If you have a pet cat at home or have seen some cat in other places that jumps, you would have noticed that the cat lands on its feet. This happens consistently all the time. This is something remarkable because you would expect the cat to injure itself at least a few times because of the fall, but it never happens and this is probably why it is said that the cat has nine lives. So how and why cats land on their feet is an interesting question.
One of the major reasons is that the cat has a lot more vertebra than a human and so the cat is able to twist its back much more than any human could ever do. This has made it possible for the cat to twist itself immediately and right its position to be able to land on its feet. The backbones are also very flexible and this is another reason for the cat to be able to twist itself and correct its position. This ability of the cat to correct the position it is in to be able to land on its feet at all times is called as the righting reflex.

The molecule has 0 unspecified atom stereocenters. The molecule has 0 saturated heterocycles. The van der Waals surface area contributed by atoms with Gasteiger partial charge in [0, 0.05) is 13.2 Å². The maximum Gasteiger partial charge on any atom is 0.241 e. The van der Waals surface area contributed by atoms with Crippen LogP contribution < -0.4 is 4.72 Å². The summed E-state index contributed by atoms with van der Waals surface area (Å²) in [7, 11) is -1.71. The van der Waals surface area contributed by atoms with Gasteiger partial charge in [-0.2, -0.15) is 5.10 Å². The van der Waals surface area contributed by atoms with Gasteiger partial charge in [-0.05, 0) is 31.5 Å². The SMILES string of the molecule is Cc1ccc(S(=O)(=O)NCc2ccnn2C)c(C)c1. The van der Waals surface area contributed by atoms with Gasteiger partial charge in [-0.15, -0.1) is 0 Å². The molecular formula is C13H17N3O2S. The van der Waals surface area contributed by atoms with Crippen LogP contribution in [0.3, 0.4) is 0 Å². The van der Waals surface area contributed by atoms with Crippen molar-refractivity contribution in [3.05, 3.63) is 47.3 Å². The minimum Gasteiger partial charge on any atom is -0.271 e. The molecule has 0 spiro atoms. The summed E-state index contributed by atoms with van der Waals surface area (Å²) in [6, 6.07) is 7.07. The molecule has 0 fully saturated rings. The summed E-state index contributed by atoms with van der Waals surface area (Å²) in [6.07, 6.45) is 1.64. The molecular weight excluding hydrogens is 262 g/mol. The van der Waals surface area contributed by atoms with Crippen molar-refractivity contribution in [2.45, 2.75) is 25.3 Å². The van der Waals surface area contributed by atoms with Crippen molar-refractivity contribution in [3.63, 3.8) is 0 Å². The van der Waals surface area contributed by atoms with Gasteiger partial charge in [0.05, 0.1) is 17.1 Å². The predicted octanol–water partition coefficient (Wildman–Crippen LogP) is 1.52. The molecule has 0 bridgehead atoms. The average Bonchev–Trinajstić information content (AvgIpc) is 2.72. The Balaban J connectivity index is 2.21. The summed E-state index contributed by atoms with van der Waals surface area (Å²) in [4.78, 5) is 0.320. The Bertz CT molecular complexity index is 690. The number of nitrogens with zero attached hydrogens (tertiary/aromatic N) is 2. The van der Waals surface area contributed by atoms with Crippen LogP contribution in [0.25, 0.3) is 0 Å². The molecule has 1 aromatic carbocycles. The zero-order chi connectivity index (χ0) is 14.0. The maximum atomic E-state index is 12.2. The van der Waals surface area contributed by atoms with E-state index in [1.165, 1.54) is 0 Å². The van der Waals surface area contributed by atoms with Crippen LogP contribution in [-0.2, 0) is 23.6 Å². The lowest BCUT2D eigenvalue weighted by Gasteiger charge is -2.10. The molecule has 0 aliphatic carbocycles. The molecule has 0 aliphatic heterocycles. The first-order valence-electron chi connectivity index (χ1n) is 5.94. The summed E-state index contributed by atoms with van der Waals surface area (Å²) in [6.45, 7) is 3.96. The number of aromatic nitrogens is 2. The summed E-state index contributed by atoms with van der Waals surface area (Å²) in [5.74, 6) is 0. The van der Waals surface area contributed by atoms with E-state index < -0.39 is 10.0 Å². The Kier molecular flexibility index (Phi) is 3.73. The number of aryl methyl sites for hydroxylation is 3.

Another reason for the cat to be able to correct its position in mid air and land on its feet is that it has a well developed vestibular system. This is the one that identifies the position of the body and tries to correct the body position. This system identifies that the cat is not in a right position and allows the cat to right itself before the fall is completed.
Another important reason for the cat to fall on the feet and walk away unharmed is that the cats have a very small body when compared to many other animals. The cat is also quite light and so it is able to flatten itself when it is falling. When the cat flattens itself with the leg hanging down, it becomes like a parachute and so it is able to land lightly on its feet and this prevents injury to the cat during falls from great heights.
Though cats are able to land on their feet all the time, you should be careful with them as there are times when the cat is sick and it may not be having a quick reflex. This can make the cat to not be able to right itself leading to injury or even death.
Courtesy of Cat Health site.